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The New Neighbors
by Geoff Hampton

Writer Geoff Hampton shares this story that should delight both young and old.


Teaching Tolerance for Teachers
A project by Southern Poverty Law Center

In the next issues of Canku Ota, we are going to share ideas with you about learning and teaching tolerance. Perhaps this will inspire you to come up with your own ideas to share.

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News and Views Banner

Hooked on Fishing

Here's what I liked best about the fishing tournament sponsored Saturday by St. Joseph Indian School in Chamberlain.

They gave a prize for trying hard.

It went to a little girl named Libby Renbarger, who went to bed the night before and slept with her clothes on, including her shoes, to be ready to fish bright and early in the morning.

I was one of the judges. I can't remember if she caught a fish. I don't think it mattered.


North Dakota Place Names Tell a Story

My round-trip escapades from eastern to western North Dakota can be dicey if the weather is bad or if I get lost, but most of the time, I find being on the road a great way to acquaint myself with places I've never been. I always seem to get back to Grand Forks with questions. Most of the time, they are questions about the birds or prairie. Two weeks ago as I was driving down the middle of the state, my path led me through Anamoose.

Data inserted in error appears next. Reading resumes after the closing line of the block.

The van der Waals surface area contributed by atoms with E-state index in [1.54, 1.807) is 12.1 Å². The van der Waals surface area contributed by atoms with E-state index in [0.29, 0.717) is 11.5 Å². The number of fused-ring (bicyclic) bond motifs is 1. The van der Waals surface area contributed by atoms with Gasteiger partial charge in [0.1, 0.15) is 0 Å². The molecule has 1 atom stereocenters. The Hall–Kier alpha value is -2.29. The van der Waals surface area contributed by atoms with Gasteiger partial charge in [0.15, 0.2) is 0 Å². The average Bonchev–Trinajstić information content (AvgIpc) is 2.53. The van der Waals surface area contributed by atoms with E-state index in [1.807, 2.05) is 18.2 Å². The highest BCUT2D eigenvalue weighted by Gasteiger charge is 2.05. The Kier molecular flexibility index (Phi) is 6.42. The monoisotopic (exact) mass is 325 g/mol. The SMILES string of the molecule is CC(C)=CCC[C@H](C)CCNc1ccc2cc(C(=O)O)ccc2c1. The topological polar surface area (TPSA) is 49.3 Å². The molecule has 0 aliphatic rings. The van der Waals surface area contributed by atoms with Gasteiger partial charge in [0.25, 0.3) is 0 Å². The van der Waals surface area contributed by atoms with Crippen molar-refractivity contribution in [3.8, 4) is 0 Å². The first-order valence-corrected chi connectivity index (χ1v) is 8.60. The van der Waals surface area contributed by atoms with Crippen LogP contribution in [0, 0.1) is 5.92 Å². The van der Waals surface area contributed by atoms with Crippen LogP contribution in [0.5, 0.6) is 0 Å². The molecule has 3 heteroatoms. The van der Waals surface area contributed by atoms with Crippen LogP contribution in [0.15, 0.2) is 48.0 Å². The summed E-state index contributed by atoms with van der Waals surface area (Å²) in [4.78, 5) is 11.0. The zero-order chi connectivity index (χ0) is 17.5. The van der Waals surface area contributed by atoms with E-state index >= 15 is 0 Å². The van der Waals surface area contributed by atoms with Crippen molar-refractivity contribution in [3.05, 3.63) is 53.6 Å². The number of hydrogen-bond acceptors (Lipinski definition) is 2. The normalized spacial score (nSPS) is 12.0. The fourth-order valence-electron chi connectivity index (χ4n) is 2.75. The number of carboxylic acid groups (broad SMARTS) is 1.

"Ha!"I thought. “This town was probably named because someone saw a deer, an antelope 'and a moose.'"

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Elder Helps Save Tribal Language Years After It Was Lost

AGNESS, OR -- Gilbert Towner remembers having the Tututni tribal language beaten out of him as a boy in the 1930s.

One word could bring the sting of a leather strap at the Chemawa Indian School near Salem. So, 5-year-old Towner acquiesced. He left behind his Tututni culture and assimilated to white society.


College Seeks to Begin New Tradition of Crow Farming

BLACK CANYON - Like those who came before them, in a culture of traditions, folks at Little Big Horn College are turning to their elders for answers.

And Joe Medicine Crow, a tribal historian, had some answers for LBHC officials, Montana State University and ranchers who want to know why so few Crow Indians look to agriculture as careers.